Depression Help

happyplace app | fight depression | author | terezia farkas

Your Happy Place App Helps Fight Depression

An app, called HappyPlace, helps you fight depression with your smartphone. Available on itunes, HappyPlace manipulates a person’s perception of ambiguous facial expressions. If apps can monitor your daily steps taken, take your pulse, or measure your exercise levels, why not have an app to treat depression?

Our brains process everything we see. Sometimes, the facial expressions of others are ambiguous. Is she happy or sad? ls he frowning because he’s angry or is he focused on solving a problem? Your perception of an ambiguous expression is influenced by how you feel that day and how biased you are towards certain expressions. If you think a frown means anger, then you’ll assume the person is angry even if he is really just trying to solve a math problem.

Think about when you walk down a street and see a friend. If the friend has a blank facial expression, on a good day you won’t think anything about it. On a bad day, you’ll interpret the blank face in a completely different way. You’ll think the person is indifferent or doesn’t care about you.happyplace app | fight depression | author | terezia farkas

Depression makes you feel horrible and think negatively about everything. Your bias is to not see joy or love or anything good because you don’t feel happy or good about anything. So an ambiguous expression will make you project your anger, pain, and sadness onto that person. You’ll think something negative before you think about something positive. You’ll think your boyfriend is angry when he’s not. Next thing you know, your boyfriend who you accused of being angry does get angry because you’re telling him he’s angry. It’s a vicious cycle in depression and one that drives loved ones away from you.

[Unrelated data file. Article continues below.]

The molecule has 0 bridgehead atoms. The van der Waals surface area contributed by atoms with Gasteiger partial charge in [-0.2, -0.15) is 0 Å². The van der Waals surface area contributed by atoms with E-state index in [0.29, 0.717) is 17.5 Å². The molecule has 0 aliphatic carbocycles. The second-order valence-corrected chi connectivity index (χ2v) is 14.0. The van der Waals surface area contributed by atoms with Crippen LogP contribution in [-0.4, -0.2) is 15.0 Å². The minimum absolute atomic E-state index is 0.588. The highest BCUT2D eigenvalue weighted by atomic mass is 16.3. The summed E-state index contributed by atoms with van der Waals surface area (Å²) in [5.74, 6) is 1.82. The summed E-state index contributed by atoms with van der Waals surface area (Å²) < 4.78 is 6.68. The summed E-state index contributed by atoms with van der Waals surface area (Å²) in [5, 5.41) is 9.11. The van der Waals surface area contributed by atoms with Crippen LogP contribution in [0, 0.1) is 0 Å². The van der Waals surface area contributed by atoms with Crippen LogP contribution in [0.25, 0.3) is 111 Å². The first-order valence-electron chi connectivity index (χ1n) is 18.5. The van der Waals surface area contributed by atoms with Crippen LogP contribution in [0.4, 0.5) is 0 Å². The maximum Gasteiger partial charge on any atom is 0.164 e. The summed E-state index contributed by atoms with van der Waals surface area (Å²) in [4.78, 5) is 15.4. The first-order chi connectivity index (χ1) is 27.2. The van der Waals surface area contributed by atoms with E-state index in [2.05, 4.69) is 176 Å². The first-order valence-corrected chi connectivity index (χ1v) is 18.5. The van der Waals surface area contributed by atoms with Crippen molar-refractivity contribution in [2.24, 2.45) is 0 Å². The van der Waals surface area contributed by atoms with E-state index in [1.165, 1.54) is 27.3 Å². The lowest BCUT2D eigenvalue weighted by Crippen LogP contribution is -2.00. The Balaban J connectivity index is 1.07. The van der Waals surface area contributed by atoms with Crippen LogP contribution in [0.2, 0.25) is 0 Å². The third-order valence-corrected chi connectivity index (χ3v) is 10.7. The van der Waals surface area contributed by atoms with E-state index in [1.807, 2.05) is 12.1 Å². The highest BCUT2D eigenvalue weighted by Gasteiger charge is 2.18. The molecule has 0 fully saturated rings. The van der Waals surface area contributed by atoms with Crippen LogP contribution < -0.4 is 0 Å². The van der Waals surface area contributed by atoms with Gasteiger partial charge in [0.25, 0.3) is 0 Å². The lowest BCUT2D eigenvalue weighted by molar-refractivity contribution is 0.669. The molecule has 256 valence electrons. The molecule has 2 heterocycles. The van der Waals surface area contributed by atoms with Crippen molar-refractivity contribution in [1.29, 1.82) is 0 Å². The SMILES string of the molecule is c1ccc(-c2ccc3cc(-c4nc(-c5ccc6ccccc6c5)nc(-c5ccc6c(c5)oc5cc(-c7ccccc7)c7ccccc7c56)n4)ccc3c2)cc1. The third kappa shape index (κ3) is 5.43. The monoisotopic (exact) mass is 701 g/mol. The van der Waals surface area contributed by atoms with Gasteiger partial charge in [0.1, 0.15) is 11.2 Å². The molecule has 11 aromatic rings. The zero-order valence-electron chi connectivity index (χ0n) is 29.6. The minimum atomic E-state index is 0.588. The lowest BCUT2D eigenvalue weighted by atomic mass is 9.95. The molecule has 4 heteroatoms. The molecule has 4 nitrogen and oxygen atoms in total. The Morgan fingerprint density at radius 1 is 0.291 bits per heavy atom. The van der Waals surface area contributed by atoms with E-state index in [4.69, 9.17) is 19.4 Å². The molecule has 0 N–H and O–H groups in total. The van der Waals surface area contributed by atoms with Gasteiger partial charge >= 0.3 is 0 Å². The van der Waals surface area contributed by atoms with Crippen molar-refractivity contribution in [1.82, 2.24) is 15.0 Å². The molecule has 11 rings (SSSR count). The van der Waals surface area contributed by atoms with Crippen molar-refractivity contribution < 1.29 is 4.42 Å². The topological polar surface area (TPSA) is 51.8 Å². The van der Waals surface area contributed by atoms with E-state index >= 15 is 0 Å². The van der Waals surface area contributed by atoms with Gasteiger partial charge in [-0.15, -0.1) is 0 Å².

Your HappyPlace App

The idea behind the HappyPlace app is that your misinterpretation of facial expressions can be corrected by using feedback to teach you to think first about positivity instead of negativity. HappyPlace wants to replace the thought that your boyfriend is angry with the thought that your boyfriend is happy.

Here’s how HappyPlace works. HappyPlace shows you faces with expressions that fall along a continuum from happy to sad. The faces appear in random order, and you’re forced to say whether each one is happy or sad, even for the ambiguous ones. The app assesses your personal boundaries of sad and happy. Then you’re shown some more faces. This time HappyPlace gives you feedback on your answer. The faces that are just on the sad side of your personal boundary are classified ‘happy’ by HappyPlace, so when you say they’re ‘sad’, the app tells you you’re wrong.

This feedback seems to shift a person’s boundary point towards positivity, and also seems to affect mood. Plus it cuts down on the number of times you have a pointless and unnecessary argument with your boyfriend about whether he’s angry or happy.

HappyPlace is cheap to use and easy to upload. Apps like HappyPlace is where research in depression is heading. Having apps that help you when you don’t want to visit a doctor but feel crappy is something you can use in addition to medications and therapy.

HappyPlace is available from itunes for $.99. HappyPlace lets you store things that make you happy, including journal entries. There’s even a ‘Today I Am Grateful For…’ and you fill in the blank. 

Twitter: @tereziafarkas  #depression  #HappyPlace  #newtech

* Click here to find out more about Terezia Farkas and Depression Help Free.

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